Last week, Uber revealed a massive data breach that happened last October. Uber hid the breach from both customers and drivers, and paid the hackers $100,000 to keep quiet.
In October 2016, hackers had access to data on 50 million Uber riders, and 7 million drivers. Uber stated that the information taken from customers included names, email addresses, and phone numbers. As for the drivers, around 600,000 U.S. driver’s license numbers were taken, though no social security numbers or credit card information was compromised.
Uber had a legal obligation to report the hack to regulators and those drivers whose license numbers were taken. Instead, Uber paid off the hackers in exchange for silence and deleting all the data. Uber disclosed the information about the hack last week, for unknown reasons, and the New York Attorney General promptly launched an investigation.
According to Uber, Travis Kalanick, Uber’s co-founder and former CEO was aware of the attack last November, a month after it happened. Current CEO Data Khosrowshahi says that the breach “should not have happened”, and Uber has been changing the way they do business since Travis Kalanick left. Khosrowshahi informed the attorney general and the FTC about the hack, and asked for the resignation of Joe Sullivan, Uber’s Security Chief who was involved in the hack, and fired Sullivan’s lawyer.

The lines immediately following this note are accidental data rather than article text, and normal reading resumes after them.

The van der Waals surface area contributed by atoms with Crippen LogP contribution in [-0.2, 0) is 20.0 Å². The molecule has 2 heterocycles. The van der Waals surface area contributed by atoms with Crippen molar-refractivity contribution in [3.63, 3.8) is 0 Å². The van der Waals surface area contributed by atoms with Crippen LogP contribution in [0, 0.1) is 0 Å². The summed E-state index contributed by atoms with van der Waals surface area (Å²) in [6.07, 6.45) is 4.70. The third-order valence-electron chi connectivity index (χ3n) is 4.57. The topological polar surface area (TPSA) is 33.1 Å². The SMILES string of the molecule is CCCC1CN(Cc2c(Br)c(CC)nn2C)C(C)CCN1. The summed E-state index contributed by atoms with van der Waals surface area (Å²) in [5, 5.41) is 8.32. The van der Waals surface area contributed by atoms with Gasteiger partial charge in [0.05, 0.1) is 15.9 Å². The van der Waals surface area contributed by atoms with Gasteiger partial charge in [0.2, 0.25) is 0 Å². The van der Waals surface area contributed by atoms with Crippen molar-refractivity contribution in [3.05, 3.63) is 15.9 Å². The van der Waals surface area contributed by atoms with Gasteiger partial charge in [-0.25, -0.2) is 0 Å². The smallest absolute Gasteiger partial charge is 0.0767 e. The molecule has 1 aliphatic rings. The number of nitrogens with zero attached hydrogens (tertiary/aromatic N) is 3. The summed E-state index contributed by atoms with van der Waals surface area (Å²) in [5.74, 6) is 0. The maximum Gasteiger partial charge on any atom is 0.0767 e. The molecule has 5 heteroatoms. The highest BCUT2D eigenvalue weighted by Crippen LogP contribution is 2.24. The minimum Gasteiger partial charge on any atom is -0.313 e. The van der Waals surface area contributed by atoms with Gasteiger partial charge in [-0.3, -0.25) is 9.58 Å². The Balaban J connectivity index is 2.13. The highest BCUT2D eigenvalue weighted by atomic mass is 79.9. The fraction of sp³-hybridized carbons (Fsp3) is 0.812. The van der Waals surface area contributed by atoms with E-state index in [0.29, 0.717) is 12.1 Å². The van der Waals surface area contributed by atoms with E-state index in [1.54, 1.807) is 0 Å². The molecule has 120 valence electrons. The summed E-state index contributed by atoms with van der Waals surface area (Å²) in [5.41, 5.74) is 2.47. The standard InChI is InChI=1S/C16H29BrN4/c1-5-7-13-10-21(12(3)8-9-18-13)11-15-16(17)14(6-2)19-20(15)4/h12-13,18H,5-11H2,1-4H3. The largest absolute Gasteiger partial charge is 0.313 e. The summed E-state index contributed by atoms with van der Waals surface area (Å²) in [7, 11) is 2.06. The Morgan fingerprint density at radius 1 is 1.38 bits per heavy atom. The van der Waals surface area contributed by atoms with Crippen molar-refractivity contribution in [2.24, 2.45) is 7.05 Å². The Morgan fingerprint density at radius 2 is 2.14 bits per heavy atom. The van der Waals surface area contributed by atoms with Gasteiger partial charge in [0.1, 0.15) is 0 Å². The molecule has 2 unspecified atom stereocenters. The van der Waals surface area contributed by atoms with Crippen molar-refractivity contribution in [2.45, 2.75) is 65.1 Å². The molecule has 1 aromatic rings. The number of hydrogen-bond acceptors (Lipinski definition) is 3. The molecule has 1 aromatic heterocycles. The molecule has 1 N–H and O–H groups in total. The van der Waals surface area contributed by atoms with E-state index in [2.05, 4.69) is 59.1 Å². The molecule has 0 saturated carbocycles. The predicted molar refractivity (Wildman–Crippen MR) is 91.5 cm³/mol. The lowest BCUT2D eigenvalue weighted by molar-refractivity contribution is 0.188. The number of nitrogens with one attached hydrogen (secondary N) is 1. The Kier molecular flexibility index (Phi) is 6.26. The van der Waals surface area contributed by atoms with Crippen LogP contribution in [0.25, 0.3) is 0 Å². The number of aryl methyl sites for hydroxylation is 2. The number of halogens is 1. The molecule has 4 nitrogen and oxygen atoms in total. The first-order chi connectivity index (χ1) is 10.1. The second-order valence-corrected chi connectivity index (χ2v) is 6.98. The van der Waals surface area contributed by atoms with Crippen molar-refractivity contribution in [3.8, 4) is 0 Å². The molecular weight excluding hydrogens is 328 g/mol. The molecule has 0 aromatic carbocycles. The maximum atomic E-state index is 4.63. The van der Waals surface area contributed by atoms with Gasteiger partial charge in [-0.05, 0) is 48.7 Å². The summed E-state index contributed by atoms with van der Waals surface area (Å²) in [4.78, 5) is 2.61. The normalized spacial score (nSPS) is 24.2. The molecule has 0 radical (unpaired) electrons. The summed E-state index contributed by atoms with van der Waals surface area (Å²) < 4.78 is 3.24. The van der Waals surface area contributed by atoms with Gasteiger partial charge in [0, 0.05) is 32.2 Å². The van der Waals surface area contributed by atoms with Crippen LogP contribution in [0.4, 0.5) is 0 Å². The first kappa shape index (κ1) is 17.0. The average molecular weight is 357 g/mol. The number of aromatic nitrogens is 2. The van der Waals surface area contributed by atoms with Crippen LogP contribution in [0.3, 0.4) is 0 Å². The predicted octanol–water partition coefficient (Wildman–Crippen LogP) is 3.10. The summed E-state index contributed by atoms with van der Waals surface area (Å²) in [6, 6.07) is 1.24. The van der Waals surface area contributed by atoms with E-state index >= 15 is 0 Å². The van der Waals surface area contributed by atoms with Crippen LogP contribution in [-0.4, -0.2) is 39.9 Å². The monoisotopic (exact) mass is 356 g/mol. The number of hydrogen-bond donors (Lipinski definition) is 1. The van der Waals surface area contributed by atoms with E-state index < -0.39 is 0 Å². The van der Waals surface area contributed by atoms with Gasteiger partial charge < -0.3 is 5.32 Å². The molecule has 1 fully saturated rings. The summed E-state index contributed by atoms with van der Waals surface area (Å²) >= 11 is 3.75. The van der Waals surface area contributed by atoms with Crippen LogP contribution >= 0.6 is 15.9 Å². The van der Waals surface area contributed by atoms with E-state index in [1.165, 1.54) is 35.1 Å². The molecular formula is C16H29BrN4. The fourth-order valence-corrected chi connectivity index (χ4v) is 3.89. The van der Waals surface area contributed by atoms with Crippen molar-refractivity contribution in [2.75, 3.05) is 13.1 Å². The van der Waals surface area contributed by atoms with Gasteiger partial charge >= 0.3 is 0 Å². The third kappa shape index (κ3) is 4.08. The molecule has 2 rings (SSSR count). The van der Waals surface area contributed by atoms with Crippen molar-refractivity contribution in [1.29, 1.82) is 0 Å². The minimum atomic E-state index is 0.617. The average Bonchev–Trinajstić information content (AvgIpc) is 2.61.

Ironically, in January 2016 Uber was fined $20,000 for neglecting to disclose a previous data breach that occurred in 2014. Uber will be facing serious legal implications as a result of the investigation into the lack of disclosure for the attack. Regulators are not satisfied with just an apology from current Uber CEO.
Members of Congress and state lawmakers are continuing to question Uber and express their concerns. Lawmakers are looking for details about a full timeline of the events, and assurance that the drivers and riders whose information was stolen are protected. Part of the criticism is that since Uber paid $100,000 ransom and required hackers to sign a nondisclosure agreement, the hackers are not able to be punished for their actions.
Uber released information of the hack just before Thanksgiving, likely in hopes that it would be ignored. Now, a week later, Uber is still aggressively receiving criticisms. Customers, drivers, and regulators alike are looking for more information, and they won’t stop until they get the answers they’re looking for.